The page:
When we tell pin 13 to output 5 volts, it will activate the coil and move the tiny switch inside the relay to the right. When the coil is inactive, the switch will stay on the left side, allowing power to flow through the screw terminals to the computer.
By connecting the screw terminals to one of the power lines inside the computer, we put our board in line with the power source and can control it by interrupting the connection via the relay.
Step 3 Solder the Board
Once you understand your relay and where all the pins are, it's time to create the virus. Using a prototyping board, solder the circuit according to the picture below.
The blue wires carry the power from the computer through the relay. The red wire connects one side of the coil to a male header. The black wire connects the other side of the coil to an adjacent male header. The male headers will fit into pins 13 and ground on your Arduino board.
And here we are, attaching the board to the Arduino:
The headers on the left poke through the bottom of the board to connect to pin 13 and ground on the Arduino. The headers on the right were just to add stability. They do not make any electrical connection. The yellow wires above are directing the computer power through the relay via the screw terminals.
Note that you should use wire at least as thick as the wire you find inside your computer for the yellow wired portion of the circuit. If the wires are too thin, they could heat up and melt their insulation.
The underside of the board is all soldered up.
There very few solder joints.
Pin 13 and ground are directly next to each other on the Arduino. Make sure to place the headers in these sockets when using the virus.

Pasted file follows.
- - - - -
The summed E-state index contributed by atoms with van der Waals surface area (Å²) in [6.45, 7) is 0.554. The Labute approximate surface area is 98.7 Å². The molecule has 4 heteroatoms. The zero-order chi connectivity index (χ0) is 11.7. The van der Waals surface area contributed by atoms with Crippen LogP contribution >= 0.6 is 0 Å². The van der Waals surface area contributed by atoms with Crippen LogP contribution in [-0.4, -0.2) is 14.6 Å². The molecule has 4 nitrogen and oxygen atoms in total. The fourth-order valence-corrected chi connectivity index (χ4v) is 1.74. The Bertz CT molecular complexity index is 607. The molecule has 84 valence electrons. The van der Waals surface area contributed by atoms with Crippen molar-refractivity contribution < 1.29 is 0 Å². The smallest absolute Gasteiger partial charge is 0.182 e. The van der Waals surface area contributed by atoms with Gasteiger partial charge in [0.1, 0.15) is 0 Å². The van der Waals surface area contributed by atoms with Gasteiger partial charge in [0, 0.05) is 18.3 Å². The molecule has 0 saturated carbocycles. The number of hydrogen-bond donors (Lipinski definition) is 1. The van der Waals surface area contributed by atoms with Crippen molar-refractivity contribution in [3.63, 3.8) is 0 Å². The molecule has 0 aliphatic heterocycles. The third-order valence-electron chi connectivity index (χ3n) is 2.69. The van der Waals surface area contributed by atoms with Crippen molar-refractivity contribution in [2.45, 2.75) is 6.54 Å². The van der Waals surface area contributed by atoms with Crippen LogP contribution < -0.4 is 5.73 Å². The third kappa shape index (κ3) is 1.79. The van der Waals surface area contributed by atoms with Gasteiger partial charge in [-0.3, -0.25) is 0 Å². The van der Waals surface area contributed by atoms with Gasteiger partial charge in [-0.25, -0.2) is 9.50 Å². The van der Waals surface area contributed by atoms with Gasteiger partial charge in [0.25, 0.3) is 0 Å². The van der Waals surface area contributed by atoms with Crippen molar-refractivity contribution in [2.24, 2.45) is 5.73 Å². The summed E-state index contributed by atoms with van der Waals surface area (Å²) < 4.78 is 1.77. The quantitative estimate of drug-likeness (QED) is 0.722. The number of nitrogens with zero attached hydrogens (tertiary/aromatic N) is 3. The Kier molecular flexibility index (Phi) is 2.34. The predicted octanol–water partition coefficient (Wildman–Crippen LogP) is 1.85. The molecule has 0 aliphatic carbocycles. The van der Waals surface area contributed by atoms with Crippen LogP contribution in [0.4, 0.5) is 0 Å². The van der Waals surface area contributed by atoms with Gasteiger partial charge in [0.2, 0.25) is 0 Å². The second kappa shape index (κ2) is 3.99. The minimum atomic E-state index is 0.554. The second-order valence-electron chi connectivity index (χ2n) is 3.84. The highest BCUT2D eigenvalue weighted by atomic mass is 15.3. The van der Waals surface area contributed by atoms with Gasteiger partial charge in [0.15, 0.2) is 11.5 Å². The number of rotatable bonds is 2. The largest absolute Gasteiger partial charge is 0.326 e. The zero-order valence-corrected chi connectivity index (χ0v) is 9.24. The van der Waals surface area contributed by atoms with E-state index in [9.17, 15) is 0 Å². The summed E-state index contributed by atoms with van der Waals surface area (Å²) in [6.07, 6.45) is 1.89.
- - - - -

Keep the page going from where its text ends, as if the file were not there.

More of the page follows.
Step 4 Upload the Code
Plug your Arduino into your computer and open up the Arduino software. Load this code into an empty sketch and upload it onto your Arduino board. This particular code is quite simple, so we will go through the meaning of each line in the code.
Step 5 Install Computer Parasite
Once the code is uploaded, we can start hacking away at our victim's computer.
Open up the computer case and find the power supply box. This is where the power from the wall enters the computer. No two computers are exactly the same, but you will definitely need a screwdriver to get the power box open.
Once inside the power supply, locate the wires that are connected directly to the external power plug. This is the life force of the computer. Cut one of the wires coming from the external power plug.
And solder two wires to the exposed ends of the computer wire.
Be sure to insulate exposed wires with heat shrink tubing and electrical tape!
Close up the power box and connect the two wires to the screw terminals on the board.
Plug in an rechargeable battery between 6 and 12 volts. A regular 9 volt battery is unlikely to have enough current to switch the relay. The RC battery also means your virus will have a much longer lifespan.
Use velcro or tape to secure the Arduino to the computer case. Be sure to insulate the pins on the bottom of the Arduino so they do not short circuit against the metal shell of the computer.
Now, close up the computer and put it back on your victim's desk. While they are working, they will find that for no reason and with no pattern, their computer shuts off at random intervals between one minute and an hour.
- This project involves working with high voltage circuits. I am not responsible for any injury or death that comes as a result of attempting this project.
- I am not responsible for you being murdered by your roommate for accidentally deleting her dissertation.
This hack could be applied to any device with enough space to fit an Arduino board. If you want to be really mean, you could build a random channel selector inside a television or randomly turn off a living room light—even a treadmill. The possibilities are endless. Share your fun ideas for this project in our forum.
If you try this yourself and manage to take video or pictures of your roommates agonizing over their computers, make sure to share their pain with us by posting to the community corkboard.